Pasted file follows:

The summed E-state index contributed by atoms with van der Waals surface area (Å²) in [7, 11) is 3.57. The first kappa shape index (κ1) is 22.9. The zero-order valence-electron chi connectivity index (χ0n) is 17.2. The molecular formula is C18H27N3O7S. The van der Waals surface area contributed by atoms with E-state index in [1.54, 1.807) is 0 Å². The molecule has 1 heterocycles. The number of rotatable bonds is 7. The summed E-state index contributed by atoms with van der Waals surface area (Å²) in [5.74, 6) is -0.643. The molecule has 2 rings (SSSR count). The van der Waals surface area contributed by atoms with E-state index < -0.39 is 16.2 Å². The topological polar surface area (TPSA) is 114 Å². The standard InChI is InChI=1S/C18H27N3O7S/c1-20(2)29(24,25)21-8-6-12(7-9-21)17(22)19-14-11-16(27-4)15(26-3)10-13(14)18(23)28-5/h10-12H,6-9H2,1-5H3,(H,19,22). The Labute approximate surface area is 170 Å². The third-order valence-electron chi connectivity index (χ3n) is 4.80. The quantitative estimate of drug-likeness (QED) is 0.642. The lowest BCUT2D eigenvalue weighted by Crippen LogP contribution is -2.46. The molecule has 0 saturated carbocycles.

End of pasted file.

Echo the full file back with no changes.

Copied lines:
The summed E-state index contributed by atoms with van der Waals surface area (Å²) in [7, 11) is 3.57. The first kappa shape index (κ1) is 22.9. The zero-order valence-electron chi connectivity index (χ0n) is 17.2. The molecular formula is C18H27N3O7S. The van der Waals surface area contributed by atoms with E-state index in [1.54, 1.807) is 0 Å². The molecule has 1 heterocycles. The number of rotatable bonds is 7. The summed E-state index contributed by atoms with van der Waals surface area (Å²) in [5.74, 6) is -0.643. The molecule has 2 rings (SSSR count). The van der Waals surface area contributed by atoms with E-state index < -0.39 is 16.2 Å². The topological polar surface area (TPSA) is 114 Å². The standard InChI is InChI=1S/C18H27N3O7S/c1-20(2)29(24,25)21-8-6-12(7-9-21)17(22)19-14-11-16(27-4)15(26-3)10-13(14)18(23)28-5/h10-12H,6-9H2,1-5H3,(H,19,22). The Labute approximate surface area is 170 Å². The third-order valence-electron chi connectivity index (χ3n) is 4.80. The quantitative estimate of drug-likeness (QED) is 0.642. The lowest BCUT2D eigenvalue weighted by Crippen LogP contribution is -2.46. The molecule has 0 saturated carbocycles.